Colombia's embracing of this doctrine and its lone vote [in Latin America] in favor of the Iraq invasion are what makes Uribe Bush's top ally in the region and commits Bush to returning the favor by making sure the FTA is ratified. This is the point, for it's hardly worth mentioning that U.S. food, economic, and international security does not depend on trade with Colombia. The only thing that depends on Colombia is the maintenance of Bush's security doctrine in Latin America.
In light of the recent incident between Colombia and Ecuador brought to the Organization of American States, it has become clear that, with the exception of Colombia, all other countries in the region reject Bush's security doctrine and the way Colombia appealed to it to justify its armed incursion into Ecuadorian territory. I don't recall any more resounding diplomatic defeat in the history of U.S. dealings in Latin America—and this despite the fact that it exerted major pressure and sent its secretary of state to tour the region.
Due to the misuse of the security doctrine that Bush imposed on the world, Colombia and the U.S. are politically isolated on this matter in Latin America. This isolation is, in fact, a threat to national security for both countries. All of Latin America has sent them both a clear message that if they want cooperation in the fight against crime, they will have to bring their policies in line with multilateral rules and not attempt to impose them through unilateral aggressive actions.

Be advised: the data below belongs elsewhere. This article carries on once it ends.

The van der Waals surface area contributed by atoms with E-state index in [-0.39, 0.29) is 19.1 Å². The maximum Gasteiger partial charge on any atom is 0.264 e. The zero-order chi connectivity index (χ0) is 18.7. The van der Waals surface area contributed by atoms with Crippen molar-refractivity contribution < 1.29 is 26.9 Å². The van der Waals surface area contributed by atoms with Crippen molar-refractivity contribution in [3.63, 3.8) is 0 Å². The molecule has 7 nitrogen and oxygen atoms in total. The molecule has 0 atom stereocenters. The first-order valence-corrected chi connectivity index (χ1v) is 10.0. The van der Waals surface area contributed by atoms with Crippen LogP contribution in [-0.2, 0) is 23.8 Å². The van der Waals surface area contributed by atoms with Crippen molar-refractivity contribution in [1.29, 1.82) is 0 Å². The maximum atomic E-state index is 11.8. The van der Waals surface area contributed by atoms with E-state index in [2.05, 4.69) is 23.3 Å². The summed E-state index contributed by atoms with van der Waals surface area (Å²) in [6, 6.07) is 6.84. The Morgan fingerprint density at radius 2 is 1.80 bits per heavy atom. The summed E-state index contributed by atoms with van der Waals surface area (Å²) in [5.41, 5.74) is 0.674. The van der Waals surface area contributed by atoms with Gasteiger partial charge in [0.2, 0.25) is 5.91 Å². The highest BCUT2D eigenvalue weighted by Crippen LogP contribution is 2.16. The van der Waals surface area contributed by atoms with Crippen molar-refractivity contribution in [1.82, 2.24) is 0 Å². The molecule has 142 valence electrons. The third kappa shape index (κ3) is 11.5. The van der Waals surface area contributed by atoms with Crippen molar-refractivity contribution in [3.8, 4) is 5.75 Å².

In the United States, the Democratic Party gained a majority in Congress by exposing the abuses of the Bush doctrine and its failures, costs, and risks to the security of U.S. citizens. The Democrats' chances of winning the presidency depend in large part on whether they can offer security to U.S. citizens by means of a different policy from Bush's. The same applies in the area of economics. Bilateral FTAs, deregulation, tax breaks, and preferential treatment for the wealthy have been the primary instruments of Bush's economic policy. In this time of economic crisis and uncertainty, the presidential campaign will also be defined by the candidate who is able to reduce uncertainty and bring back stability with a different policy from the one that caused the crisis.